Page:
VinoKilo is Germanys greatest vintage sale event, touring in five countries across northern Europe, where they sell hand-picked second hand items to kilo-prices. Always on board: a lot of Vino and fantastic music. VinoKilo focus on fun, while it pushes their community to be different in their choice of clothes. Why? Because we work against textile waste and for a better way of consumption: Textile waste is the biggest global polluter after the oil industry. Until I was with VinoKilo as their PR & Press Strategist they re-implemented 47.000 kg of clothing into the wardrobes of Vintage-lovers. Globally there are around 800 million tons of clothing, which is unused in container cities at harbours around the world. Their message ist to VintageUp, be #Stylishlysustainable and #Consumediffrently!  -> & 


My Role at VinoKilo

As the PR and Press Lady at VinoKilo I reached out to different circles of interest. Merging the right mindsets in terms of sustainability, circularity, new kind of resources, communication and product development, extending the potentials of VinoKilo as a company and developing new ways to sell sustainability and waste management as fun.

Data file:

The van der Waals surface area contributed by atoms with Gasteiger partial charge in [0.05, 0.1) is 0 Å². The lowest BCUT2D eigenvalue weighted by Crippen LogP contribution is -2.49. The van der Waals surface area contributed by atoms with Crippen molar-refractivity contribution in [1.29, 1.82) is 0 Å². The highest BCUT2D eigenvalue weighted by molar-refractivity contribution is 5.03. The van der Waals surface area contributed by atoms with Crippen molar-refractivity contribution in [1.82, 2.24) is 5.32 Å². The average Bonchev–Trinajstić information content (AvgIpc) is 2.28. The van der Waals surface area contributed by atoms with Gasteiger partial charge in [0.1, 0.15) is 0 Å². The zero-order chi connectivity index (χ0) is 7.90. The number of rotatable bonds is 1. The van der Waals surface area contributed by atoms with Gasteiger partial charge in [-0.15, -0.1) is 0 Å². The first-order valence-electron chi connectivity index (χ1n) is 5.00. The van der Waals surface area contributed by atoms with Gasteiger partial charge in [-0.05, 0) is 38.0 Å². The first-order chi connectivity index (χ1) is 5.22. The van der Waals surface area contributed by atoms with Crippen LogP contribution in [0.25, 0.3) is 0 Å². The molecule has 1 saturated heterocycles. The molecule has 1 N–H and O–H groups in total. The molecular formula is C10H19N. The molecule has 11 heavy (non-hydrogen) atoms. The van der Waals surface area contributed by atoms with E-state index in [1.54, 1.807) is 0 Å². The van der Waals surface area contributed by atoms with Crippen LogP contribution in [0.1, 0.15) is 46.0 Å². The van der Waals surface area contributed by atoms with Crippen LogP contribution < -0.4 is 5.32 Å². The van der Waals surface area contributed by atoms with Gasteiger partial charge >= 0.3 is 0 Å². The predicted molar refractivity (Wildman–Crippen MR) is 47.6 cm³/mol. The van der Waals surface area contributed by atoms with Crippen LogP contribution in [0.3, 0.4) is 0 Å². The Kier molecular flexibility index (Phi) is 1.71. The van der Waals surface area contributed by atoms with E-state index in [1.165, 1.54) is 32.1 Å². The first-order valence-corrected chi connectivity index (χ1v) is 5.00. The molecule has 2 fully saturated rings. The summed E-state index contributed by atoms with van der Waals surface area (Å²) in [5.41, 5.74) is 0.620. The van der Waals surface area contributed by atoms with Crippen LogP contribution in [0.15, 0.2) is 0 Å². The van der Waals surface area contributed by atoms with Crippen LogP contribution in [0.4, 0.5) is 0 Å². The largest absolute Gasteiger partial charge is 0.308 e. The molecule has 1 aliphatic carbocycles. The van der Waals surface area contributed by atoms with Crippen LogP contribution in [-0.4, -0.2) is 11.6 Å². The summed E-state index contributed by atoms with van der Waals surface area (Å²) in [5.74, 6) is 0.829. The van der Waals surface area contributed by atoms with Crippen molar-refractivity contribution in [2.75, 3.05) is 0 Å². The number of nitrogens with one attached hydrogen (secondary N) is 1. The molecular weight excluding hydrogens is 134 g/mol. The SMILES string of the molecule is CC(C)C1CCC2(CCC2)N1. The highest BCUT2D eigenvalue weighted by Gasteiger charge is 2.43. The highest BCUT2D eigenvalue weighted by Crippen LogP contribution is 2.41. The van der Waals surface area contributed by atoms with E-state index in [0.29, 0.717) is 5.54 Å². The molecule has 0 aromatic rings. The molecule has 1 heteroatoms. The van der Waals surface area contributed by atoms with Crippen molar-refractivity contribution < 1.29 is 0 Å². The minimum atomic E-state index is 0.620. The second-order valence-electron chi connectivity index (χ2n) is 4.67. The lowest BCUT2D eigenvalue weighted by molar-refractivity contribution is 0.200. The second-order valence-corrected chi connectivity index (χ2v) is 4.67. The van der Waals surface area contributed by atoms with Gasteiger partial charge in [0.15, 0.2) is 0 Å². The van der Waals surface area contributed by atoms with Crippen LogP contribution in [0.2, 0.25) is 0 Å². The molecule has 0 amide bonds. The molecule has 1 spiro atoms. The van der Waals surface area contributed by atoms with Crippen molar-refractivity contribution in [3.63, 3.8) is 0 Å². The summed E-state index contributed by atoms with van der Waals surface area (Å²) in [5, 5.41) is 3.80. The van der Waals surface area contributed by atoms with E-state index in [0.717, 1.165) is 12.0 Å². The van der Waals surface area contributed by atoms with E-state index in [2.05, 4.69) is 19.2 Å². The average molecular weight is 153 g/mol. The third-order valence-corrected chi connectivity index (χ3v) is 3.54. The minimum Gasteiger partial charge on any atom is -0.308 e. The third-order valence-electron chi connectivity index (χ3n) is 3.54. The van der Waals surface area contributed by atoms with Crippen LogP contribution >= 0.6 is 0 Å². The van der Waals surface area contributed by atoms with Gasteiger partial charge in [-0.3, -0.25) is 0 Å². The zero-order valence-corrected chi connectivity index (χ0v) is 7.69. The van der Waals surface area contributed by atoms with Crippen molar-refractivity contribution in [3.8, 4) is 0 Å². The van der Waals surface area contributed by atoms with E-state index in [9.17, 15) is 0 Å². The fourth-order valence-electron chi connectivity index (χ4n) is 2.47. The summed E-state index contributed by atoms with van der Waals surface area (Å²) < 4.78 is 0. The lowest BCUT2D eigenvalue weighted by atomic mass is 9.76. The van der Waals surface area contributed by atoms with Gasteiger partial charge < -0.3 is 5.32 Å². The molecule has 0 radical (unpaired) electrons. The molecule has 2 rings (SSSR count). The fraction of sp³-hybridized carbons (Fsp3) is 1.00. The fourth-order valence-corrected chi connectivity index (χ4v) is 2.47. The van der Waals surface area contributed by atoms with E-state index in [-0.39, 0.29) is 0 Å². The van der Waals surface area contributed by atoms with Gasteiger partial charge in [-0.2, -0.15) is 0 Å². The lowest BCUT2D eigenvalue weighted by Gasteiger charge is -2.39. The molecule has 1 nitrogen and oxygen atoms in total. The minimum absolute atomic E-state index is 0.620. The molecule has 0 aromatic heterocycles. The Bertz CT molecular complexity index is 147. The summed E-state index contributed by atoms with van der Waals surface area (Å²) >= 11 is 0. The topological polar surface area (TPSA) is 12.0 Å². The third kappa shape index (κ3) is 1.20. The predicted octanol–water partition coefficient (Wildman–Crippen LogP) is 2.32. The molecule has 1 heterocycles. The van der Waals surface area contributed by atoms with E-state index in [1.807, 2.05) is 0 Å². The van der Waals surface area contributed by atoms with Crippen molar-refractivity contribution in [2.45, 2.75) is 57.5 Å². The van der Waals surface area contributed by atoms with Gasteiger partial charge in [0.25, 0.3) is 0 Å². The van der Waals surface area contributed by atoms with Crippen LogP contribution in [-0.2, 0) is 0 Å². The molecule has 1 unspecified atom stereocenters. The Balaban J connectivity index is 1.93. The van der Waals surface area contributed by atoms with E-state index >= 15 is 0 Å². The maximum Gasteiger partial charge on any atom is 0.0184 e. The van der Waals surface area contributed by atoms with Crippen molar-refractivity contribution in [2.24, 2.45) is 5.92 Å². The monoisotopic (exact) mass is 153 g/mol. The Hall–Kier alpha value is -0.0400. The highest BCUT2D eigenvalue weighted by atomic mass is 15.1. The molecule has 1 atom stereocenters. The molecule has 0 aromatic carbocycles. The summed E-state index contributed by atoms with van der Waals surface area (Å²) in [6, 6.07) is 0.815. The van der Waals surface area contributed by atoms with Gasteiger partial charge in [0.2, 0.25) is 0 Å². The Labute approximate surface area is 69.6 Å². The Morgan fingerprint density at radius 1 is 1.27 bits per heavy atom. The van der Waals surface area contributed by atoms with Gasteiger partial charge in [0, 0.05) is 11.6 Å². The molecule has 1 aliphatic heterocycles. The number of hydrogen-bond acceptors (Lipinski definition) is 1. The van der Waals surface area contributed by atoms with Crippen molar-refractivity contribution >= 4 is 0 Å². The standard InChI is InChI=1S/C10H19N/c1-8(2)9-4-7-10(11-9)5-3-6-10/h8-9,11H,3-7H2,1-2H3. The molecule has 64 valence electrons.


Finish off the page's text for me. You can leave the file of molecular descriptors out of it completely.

Darpdecade and a Sustainable Idea

The reason why I worked for VinoKilo and Darpdecade is that founder of both companies, Robin Balser, and me had the same idea of sustainability: Working with the given and nothing is impossible. A new way of interpreting resources and markets, makes a kind of circular economy possible, where money still plays a role, but equally is space for sharing, swapping and values, such as ethical behaviour, long-term sustainable ideas and decision making. 

Why do you shop second hand? We asked vintage lovers the reason why they shop second hand clothes.

Flat Communication, Complex Messages

The kind of communication I was working with at VinoKilo and Darpdecade is very different than the one on this blog. With the deferred asset of "take them where they are and change them", we flattened complex situation to very easy statements - primarily to attract people and create a market and then secondly serving it with solutions to problems which haven't been seen yet, but appear fun to solve and to be part of as a movement.